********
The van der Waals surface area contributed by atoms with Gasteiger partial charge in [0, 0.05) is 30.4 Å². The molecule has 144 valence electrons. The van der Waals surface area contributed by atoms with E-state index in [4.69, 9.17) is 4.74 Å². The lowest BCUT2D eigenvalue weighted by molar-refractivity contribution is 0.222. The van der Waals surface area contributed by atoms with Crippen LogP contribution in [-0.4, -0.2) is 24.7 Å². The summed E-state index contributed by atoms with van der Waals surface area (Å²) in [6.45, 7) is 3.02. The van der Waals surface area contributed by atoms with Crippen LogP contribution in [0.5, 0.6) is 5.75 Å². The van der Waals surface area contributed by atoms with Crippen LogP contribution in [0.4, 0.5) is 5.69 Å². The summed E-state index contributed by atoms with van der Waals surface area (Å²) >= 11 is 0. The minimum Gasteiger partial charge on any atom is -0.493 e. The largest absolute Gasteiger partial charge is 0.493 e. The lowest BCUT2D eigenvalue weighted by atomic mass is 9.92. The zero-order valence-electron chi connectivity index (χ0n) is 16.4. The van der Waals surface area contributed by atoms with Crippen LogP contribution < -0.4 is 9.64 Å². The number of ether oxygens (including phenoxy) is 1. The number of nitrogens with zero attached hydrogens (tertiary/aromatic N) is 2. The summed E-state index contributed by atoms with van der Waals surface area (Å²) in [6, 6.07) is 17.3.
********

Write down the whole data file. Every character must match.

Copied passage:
The van der Waals surface area contributed by atoms with Gasteiger partial charge in [0, 0.05) is 30.4 Å². The molecule has 144 valence electrons. The van der Waals surface area contributed by atoms with E-state index in [4.69, 9.17) is 4.74 Å². The lowest BCUT2D eigenvalue weighted by molar-refractivity contribution is 0.222. The van der Waals surface area contributed by atoms with Crippen LogP contribution in [-0.4, -0.2) is 24.7 Å². The summed E-state index contributed by atoms with van der Waals surface area (Å²) in [6.45, 7) is 3.02. The van der Waals surface area contributed by atoms with Crippen LogP contribution in [0.5, 0.6) is 5.75 Å². The van der Waals surface area contributed by atoms with Crippen LogP contribution in [0.4, 0.5) is 5.69 Å². The summed E-state index contributed by atoms with van der Waals surface area (Å²) >= 11 is 0. The minimum Gasteiger partial charge on any atom is -0.493 e. The largest absolute Gasteiger partial charge is 0.493 e. The lowest BCUT2D eigenvalue weighted by atomic mass is 9.92. The zero-order valence-electron chi connectivity index (χ0n) is 16.4. The van der Waals surface area contributed by atoms with Crippen LogP contribution < -0.4 is 9.64 Å². The number of ether oxygens (including phenoxy) is 1. The number of nitrogens with zero attached hydrogens (tertiary/aromatic N) is 2. The summed E-state index contributed by atoms with van der Waals surface area (Å²) in [6, 6.07) is 17.3.